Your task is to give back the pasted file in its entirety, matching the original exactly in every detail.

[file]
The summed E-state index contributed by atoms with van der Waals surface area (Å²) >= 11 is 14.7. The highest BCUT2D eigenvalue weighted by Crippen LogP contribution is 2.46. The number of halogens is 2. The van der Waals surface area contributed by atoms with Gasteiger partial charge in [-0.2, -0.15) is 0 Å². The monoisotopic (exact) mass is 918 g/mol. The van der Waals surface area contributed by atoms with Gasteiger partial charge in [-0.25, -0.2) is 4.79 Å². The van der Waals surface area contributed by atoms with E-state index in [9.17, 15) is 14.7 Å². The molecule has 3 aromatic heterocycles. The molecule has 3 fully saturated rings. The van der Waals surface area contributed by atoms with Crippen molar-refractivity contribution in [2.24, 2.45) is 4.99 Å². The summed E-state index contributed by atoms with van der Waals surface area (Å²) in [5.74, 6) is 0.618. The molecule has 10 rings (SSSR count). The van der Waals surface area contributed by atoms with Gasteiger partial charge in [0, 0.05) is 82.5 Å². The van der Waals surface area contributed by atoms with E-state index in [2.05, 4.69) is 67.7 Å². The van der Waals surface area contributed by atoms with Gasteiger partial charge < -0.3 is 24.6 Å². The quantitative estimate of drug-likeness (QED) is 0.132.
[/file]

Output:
The summed E-state index contributed by atoms with van der Waals surface area (Å²) >= 11 is 14.7. The highest BCUT2D eigenvalue weighted by Crippen LogP contribution is 2.46. The number of halogens is 2. The van der Waals surface area contributed by atoms with Gasteiger partial charge in [-0.2, -0.15) is 0 Å². The monoisotopic (exact) mass is 918 g/mol. The van der Waals surface area contributed by atoms with Gasteiger partial charge in [-0.25, -0.2) is 4.79 Å². The van der Waals surface area contributed by atoms with E-state index in [9.17, 15) is 14.7 Å². The molecule has 3 aromatic heterocycles. The molecule has 3 fully saturated rings. The van der Waals surface area contributed by atoms with Crippen molar-refractivity contribution in [2.24, 2.45) is 4.99 Å². The summed E-state index contributed by atoms with van der Waals surface area (Å²) in [5.74, 6) is 0.618. The molecule has 10 rings (SSSR count). The van der Waals surface area contributed by atoms with Gasteiger partial charge in [0, 0.05) is 82.5 Å². The van der Waals surface area contributed by atoms with E-state index in [2.05, 4.69) is 67.7 Å². The van der Waals surface area contributed by atoms with Gasteiger partial charge < -0.3 is 24.6 Å². The quantitative estimate of drug-likeness (QED) is 0.132.